You suggest that, in terms of monopolies, I should ‘point a few fingers at Hachette and the other publishers’. At no time has any of them achieved (or probably wanted) even a near-monopoly. However Amazon now has 79% of the UK ebook market, for example. Their share of paper books is also very high for the simple reason that they have forced out of business tens of thousands of bookshops that could not compete with their aggressive sales tactics (source, the Bookseller). When a business owns nearly 80% of a market, that is de facto a monopoly.

        Do I think Hachette and other publishers are innocent? No. However, your very determined defence of Amazon in your earlier comment rather forced me to take the opposing view in an attempt to explain why professional authors, by which I mean those who, like me, depend on writing for all their income, are asking Amazon AND Hachette to sit round a table and discuss things. This is not a case of one side being entirely right, but it is definitely the case that authors are the victims in this ludicrous fight. If Amazon was negotiating in good faith, they would stop the blackmailing tactics of removing the buy button, delaying sales, and saying that stock was run out for Hachette authors, thereby depriving authors of their livelihood as well as readers their opportunity of getting their hands on the books they want to read. When I was in business I had a simple policy: I would not deal with a firm blackmailing me into larger and larger discounts.

        One point I would make: I am a keen supporter of all writers and writing. I was once an unpublished author, and I know what the stresses and strains are of trying to get into print. I was lucky to have made it years ago, before epublishing and Amazon, when life was much easier, and I made a very decent percentage on every sale of 7.5% of the sale price. I also have helped 11 authors to get published and spend a lot of time helping others with their writing. I’m not the enemy.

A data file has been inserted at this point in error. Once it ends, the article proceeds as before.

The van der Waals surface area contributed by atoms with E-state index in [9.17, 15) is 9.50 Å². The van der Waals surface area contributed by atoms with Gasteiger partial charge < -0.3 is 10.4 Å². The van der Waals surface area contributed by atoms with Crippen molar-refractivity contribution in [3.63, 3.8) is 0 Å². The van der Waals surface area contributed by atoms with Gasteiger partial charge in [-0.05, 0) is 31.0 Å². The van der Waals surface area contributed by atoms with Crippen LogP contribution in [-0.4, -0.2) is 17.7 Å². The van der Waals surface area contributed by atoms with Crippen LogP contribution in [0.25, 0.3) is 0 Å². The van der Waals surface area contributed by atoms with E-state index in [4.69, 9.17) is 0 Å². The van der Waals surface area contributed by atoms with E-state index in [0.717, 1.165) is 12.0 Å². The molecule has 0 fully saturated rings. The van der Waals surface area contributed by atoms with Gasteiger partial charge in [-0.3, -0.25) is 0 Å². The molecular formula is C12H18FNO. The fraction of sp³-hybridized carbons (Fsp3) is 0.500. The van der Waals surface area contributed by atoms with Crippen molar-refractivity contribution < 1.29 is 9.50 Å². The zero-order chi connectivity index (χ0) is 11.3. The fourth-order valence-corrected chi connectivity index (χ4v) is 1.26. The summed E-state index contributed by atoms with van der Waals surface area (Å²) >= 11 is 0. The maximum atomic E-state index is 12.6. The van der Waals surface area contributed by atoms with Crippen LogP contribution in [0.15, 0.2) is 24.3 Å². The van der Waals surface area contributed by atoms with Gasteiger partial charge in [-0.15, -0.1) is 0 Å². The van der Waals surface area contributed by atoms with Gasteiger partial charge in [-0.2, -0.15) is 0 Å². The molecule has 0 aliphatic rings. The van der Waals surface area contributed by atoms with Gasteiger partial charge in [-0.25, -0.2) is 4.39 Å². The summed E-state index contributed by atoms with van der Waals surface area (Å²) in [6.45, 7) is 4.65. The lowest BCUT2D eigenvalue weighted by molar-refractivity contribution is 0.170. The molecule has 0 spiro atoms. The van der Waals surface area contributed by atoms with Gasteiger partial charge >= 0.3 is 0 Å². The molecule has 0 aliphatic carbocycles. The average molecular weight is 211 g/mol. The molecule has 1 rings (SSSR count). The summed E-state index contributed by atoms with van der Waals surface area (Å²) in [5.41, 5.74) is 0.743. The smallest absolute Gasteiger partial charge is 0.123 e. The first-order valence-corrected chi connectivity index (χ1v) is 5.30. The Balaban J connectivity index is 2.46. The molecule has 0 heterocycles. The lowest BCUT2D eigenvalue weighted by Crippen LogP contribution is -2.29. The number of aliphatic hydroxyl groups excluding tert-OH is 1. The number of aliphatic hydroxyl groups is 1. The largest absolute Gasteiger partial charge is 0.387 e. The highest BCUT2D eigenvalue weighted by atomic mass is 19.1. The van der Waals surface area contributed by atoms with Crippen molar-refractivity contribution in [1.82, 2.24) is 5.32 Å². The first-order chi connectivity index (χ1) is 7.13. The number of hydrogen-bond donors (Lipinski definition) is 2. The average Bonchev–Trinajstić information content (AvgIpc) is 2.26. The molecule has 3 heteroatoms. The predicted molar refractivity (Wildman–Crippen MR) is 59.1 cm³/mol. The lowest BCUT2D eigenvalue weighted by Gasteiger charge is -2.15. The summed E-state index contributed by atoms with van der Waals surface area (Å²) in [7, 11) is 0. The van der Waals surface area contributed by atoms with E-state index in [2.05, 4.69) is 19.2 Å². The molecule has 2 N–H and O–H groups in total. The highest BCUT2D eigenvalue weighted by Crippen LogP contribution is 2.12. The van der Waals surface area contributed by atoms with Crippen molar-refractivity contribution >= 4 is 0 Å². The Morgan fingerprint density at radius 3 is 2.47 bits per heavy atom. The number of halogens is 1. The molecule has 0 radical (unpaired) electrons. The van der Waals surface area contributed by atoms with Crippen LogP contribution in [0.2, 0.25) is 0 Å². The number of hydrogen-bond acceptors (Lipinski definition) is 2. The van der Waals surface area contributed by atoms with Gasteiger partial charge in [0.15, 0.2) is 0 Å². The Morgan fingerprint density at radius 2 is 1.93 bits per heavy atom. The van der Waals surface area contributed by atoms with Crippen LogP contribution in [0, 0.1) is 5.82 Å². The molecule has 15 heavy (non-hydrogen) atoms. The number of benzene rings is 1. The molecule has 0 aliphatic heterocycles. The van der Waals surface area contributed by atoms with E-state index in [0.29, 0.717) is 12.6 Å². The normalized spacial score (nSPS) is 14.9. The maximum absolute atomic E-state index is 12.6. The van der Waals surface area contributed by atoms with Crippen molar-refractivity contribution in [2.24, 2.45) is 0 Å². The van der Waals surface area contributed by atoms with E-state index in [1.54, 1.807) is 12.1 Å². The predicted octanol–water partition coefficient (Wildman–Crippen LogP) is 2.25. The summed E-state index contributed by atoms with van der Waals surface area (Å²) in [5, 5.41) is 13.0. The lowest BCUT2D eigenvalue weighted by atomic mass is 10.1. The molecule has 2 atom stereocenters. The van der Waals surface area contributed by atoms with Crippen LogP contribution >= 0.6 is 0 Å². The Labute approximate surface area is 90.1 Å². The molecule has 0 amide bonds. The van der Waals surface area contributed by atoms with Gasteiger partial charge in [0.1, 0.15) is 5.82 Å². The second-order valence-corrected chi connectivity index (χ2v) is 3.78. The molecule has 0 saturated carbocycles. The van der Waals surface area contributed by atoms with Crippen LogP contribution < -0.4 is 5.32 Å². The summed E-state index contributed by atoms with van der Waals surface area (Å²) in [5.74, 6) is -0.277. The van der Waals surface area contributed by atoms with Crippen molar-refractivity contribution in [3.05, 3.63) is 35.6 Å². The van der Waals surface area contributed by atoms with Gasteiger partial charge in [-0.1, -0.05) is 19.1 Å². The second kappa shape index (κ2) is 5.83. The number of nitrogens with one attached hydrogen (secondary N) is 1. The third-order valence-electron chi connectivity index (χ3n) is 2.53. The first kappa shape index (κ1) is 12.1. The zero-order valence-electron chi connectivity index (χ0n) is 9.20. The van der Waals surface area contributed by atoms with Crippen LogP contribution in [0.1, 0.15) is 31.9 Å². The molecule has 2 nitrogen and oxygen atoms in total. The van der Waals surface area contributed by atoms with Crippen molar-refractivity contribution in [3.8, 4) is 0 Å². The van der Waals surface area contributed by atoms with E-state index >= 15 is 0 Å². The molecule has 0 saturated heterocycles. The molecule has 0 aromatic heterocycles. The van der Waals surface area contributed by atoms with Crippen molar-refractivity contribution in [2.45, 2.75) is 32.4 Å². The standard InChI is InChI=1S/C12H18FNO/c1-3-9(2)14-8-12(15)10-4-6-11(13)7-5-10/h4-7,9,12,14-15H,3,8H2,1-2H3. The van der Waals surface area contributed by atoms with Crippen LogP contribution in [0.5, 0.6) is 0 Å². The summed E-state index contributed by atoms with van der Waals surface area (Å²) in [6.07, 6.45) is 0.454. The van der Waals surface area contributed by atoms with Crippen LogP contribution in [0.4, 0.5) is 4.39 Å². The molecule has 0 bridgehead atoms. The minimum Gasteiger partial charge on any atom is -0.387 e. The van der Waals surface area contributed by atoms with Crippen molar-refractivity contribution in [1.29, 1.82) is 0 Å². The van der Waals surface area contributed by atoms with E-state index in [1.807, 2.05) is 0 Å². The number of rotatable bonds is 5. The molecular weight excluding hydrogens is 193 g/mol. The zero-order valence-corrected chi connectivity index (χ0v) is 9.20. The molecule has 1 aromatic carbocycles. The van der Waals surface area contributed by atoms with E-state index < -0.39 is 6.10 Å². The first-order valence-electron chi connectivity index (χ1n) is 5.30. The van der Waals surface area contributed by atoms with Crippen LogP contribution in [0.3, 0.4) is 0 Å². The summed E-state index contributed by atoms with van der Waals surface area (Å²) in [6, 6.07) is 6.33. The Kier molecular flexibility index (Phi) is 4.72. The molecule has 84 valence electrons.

I know that many indie authors view the authors’ letter to Hachette and Amazon was more or less a comment against them (and many think it’s hilarious that ‘published’ authors are being hit so hard). However, you don’t strengthen your case by using insulting language. I’m very happy to continue a discussion, but not with someone who’s going to use language that other readers may find offensive, so I’d be grateful for fewer scatological references.


      • CJ says:

        Oh em gee, I said a bad word. Someone call the Pope. /sarcasm

        I don’t think you’re the enemy, man. I think you’ve been drinking way too much of the trad publisher Kool-aid, because you’re making Amazon out to be the bad guy and giving Hachette a free pass. Like, it’s Amazon who’s ‘using strongarm tactics’, but you don’t say a thing about Hachette refusing to negotiate for months, or intentionally keeping their authors in the firing line, or getting all their buddies in the big media outlets to write hit pieces.

        You just seem blind to the fact that Amazon has done incredible things for authors, and the trad publishers have a history of doing horrible things to them. Amazon spent millions building the ebook market and then gave every author with a computer direct access to it. Hachette and the other trad publishers engaged in illegal collusion, for gods sake, that hurt consumers and kept the price of ebooks unreasonably high – and I’m not even going to talk about their contracts, which is a whole other rant all on its own.

        I keep saying this, and I’m going to say it again: these are two large companies, yes, but history alone shows me that Amazon has been a consistently better business partner to authors than Hachette, and it deserves the benefit of the doubt far more.


      • It sounds rather like you’ve been swallowing an awful lot of Amazon Kool-aid! Whereas I have made it quite clear that I don’t argue for one side or the other, your one-sided argument forces me to point out the weaknesses in your comments.